In a former life, when I was an Air Force doctor, one of my duties was to give “Healthy Heart” briefings with a script furnished by Air Force experts. It covered the scientific consensus of the time (the early 80s) about diet. It recommended a low fat diet, restricted cholesterol and saturated fat, and demonized tropical oils like palm oil and coconut oil. (Trans fats weren’t yet on the agenda.)
Times have changed. Today we are more lenient about cholesterol in the diet, less concerned about total fat and saturated fat, and more concerned about trans fats. While many major health organizations still discourage its use, coconut oil has not only been rehabilitated in the public mind, but all kinds of health benefits are being claimed for it.
The fats in coconut oil
Coconut oil is high in saturated fats; it contains more saturated fatty acids than any other non-hydrogenated oil. It is stable and has a long shelf life. It is used in movie theaters to pop popcorn and in South Asian cuisine for dishes like curries. A hydrogenated version of coconut oil is an ingredient in non-dairy creamers. Much of the research done on coconut oil studied hydrogenated or partially hydrogenated forms. According to an article in the New York Times:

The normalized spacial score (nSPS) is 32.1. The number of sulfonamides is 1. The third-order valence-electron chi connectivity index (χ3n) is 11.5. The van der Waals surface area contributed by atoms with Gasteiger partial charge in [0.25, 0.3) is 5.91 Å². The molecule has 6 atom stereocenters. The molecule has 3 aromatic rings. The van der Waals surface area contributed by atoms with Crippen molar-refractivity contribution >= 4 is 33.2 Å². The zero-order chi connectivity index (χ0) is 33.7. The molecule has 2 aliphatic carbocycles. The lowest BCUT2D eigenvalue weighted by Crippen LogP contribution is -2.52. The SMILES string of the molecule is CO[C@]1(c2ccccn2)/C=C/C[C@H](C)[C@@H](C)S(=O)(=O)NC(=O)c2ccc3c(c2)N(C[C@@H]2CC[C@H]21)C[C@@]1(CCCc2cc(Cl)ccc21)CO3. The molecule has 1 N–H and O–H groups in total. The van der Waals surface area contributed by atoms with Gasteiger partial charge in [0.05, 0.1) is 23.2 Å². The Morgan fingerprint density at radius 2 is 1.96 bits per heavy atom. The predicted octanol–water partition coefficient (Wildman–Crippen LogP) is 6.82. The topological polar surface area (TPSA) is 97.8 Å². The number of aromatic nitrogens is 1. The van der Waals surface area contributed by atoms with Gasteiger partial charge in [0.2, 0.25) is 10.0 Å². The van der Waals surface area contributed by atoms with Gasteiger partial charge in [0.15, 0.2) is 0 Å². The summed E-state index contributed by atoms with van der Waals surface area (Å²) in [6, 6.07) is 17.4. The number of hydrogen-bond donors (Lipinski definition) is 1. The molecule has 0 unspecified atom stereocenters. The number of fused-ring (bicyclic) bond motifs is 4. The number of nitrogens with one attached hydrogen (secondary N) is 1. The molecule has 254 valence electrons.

Partial hydrogenation creates dreaded trans fats. It also destroys many of the good essential fatty acids, antioxidants and other positive components present in virgin coconut oil. And while it’s true that most of the fats in virgin coconut oil are saturated, opinions are changing on whether saturated fats are the arterial villains they were made out to be. “I think we in the nutrition field are beginning to say that saturated fats are not so bad, and the evidence that said they were is not so strong,” Dr. Brenna said.
Coconut oil contains lauric acid, which raises both HDL and LDL cholesterol levels. This may improve the cholesterol profile, although there are concerns that it may promote atherosclerosis by other means. Virgin coconut oil contains medium-chain triglycerides, which are not as risky as some other saturated fats.